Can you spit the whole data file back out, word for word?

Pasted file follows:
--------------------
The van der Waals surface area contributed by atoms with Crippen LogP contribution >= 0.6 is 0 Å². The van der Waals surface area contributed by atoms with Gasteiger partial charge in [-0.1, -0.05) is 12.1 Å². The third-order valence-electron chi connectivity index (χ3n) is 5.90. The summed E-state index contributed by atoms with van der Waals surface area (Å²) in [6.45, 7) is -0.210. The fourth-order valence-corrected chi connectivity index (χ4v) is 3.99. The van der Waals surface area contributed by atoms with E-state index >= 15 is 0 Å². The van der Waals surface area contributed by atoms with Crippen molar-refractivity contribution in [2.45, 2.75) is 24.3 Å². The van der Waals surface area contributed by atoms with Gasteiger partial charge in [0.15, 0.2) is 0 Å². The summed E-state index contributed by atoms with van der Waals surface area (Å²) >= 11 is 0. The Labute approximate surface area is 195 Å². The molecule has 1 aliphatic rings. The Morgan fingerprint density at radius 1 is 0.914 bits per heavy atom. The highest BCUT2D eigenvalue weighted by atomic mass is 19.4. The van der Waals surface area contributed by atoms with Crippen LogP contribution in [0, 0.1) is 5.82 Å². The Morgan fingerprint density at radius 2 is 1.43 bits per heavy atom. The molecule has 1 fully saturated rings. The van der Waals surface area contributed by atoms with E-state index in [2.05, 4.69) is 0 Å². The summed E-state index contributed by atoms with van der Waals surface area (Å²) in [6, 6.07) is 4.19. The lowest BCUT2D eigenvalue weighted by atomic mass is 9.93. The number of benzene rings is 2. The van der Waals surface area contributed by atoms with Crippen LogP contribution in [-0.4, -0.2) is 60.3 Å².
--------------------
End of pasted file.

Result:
The van der Waals surface area contributed by atoms with Crippen LogP contribution >= 0.6 is 0 Å². The van der Waals surface area contributed by atoms with Gasteiger partial charge in [-0.1, -0.05) is 12.1 Å². The third-order valence-electron chi connectivity index (χ3n) is 5.90. The summed E-state index contributed by atoms with van der Waals surface area (Å²) in [6.45, 7) is -0.210. The fourth-order valence-corrected chi connectivity index (χ4v) is 3.99. The van der Waals surface area contributed by atoms with E-state index >= 15 is 0 Å². The van der Waals surface area contributed by atoms with Crippen molar-refractivity contribution in [2.45, 2.75) is 24.3 Å². The van der Waals surface area contributed by atoms with Gasteiger partial charge in [0.15, 0.2) is 0 Å². The summed E-state index contributed by atoms with van der Waals surface area (Å²) >= 11 is 0. The Labute approximate surface area is 195 Å². The molecule has 1 aliphatic rings. The Morgan fingerprint density at radius 1 is 0.914 bits per heavy atom. The highest BCUT2D eigenvalue weighted by atomic mass is 19.4. The van der Waals surface area contributed by atoms with Crippen LogP contribution in [0, 0.1) is 5.82 Å². The Morgan fingerprint density at radius 2 is 1.43 bits per heavy atom. The molecule has 1 fully saturated rings. The van der Waals surface area contributed by atoms with E-state index in [2.05, 4.69) is 0 Å². The summed E-state index contributed by atoms with van der Waals surface area (Å²) in [6, 6.07) is 4.19. The lowest BCUT2D eigenvalue weighted by atomic mass is 9.93. The number of benzene rings is 2. The van der Waals surface area contributed by atoms with Crippen LogP contribution in [-0.4, -0.2) is 60.3 Å².